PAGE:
To: Matmail: Once again we mere mortals approach the sacred oracle at “Straight from the Hip” with a question that has no real purpose except our great thirst for your knowledge. We have a question posed by a six-year-old that a whole office full of attorneys and such cannot seem to answer. Why does cotton shrink? It seems that I remember most items expand when heated, so why does cotton shrink when you heat it? The best any of us could come up with was it having something to do with loss of moisture in the fiber. Are we close, or are our minds shrinking faster than denim in a hot dryer? — [email protected]
This six-year-old — a client? Another one of those danged kindergarten kissing bandits? Well, anyway, the little felon asked a pretty good question. Cotton shrinks because of the pummeling it takes before it’s made into a T-shirt or jockeys or whatever. When it finally hits wash water or a hot dryer, it sort of craps out.
Cotton fibers are made of long chains of molecules, with the chains linked end-to-end by weak hydrogen bonds — like gluing rebar with chewing gum. When the fiber is spun into thread, then put on a loom, the molecules and hydrogen bonds are twisted and stretched until the old bonds pop. New hydrogen bonds form to keep the stressed-out cotton linked up. When you finally launder those tense Ts and distraught denims, the chemical action of water and heat break the hydrogen bonds, and the molecule chains shrink back to their original, untwisted, unstretched, preloomed, prespun state.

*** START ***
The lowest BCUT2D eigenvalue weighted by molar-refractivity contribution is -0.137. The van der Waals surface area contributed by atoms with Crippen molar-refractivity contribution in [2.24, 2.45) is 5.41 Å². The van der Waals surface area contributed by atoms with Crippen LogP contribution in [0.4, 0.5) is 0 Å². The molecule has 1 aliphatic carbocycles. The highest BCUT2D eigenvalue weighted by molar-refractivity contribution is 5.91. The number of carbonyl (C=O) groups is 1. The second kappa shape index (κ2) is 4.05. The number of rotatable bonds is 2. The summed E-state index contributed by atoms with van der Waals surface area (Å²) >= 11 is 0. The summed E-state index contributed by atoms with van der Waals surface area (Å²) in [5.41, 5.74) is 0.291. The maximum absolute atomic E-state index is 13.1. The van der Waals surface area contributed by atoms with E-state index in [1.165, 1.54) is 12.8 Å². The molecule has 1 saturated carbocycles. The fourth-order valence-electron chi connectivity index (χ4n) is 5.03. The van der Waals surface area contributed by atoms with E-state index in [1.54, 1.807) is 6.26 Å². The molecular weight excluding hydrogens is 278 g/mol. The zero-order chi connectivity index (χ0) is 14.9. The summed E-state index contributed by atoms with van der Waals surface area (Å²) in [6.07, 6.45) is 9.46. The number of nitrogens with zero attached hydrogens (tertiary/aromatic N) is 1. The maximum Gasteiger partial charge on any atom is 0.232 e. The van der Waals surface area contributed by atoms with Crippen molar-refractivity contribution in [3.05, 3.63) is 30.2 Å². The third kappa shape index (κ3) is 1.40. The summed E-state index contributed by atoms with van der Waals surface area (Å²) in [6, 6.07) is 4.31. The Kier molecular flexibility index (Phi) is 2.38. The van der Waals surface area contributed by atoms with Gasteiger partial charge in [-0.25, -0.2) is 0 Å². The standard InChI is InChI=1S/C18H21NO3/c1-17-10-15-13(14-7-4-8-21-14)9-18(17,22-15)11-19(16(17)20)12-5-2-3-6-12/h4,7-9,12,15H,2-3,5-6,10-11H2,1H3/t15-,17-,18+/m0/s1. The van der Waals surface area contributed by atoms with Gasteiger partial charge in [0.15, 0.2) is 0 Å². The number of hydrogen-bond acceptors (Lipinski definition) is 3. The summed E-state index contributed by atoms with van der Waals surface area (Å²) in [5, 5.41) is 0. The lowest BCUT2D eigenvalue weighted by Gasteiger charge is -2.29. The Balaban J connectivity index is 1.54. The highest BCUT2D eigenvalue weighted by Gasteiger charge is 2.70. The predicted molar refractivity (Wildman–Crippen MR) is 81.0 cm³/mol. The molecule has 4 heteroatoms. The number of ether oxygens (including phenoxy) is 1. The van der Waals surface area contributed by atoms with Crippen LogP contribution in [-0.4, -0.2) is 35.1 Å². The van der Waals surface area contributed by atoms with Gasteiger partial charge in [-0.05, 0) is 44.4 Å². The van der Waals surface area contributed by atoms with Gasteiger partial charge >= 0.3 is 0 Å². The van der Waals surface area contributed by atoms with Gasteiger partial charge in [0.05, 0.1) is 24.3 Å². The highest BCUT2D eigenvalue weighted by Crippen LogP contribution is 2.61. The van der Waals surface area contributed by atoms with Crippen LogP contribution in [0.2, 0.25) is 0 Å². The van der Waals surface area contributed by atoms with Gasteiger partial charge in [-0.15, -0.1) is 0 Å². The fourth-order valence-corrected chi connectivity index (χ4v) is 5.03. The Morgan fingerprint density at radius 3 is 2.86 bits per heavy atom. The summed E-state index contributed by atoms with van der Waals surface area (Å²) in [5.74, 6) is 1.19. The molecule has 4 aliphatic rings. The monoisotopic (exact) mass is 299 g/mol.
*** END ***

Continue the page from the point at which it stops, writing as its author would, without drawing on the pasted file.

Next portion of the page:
Shrink-resistant fabrics are doused with chemicals that make the molecular chains sturdier; some special milling techniques put less strain on the fibers and shrink less when the garment’s washed. The newest unshrinkable cotton is actually a heat-treated cotton fiber with a hidden polyester core. Say, is this some sneaky way of getting us to wear polyester again — disguise it as cotton, then before we know it, haul out those shiny stretch pants and disco shirts? I wouldn’t put it past those fashion fascists.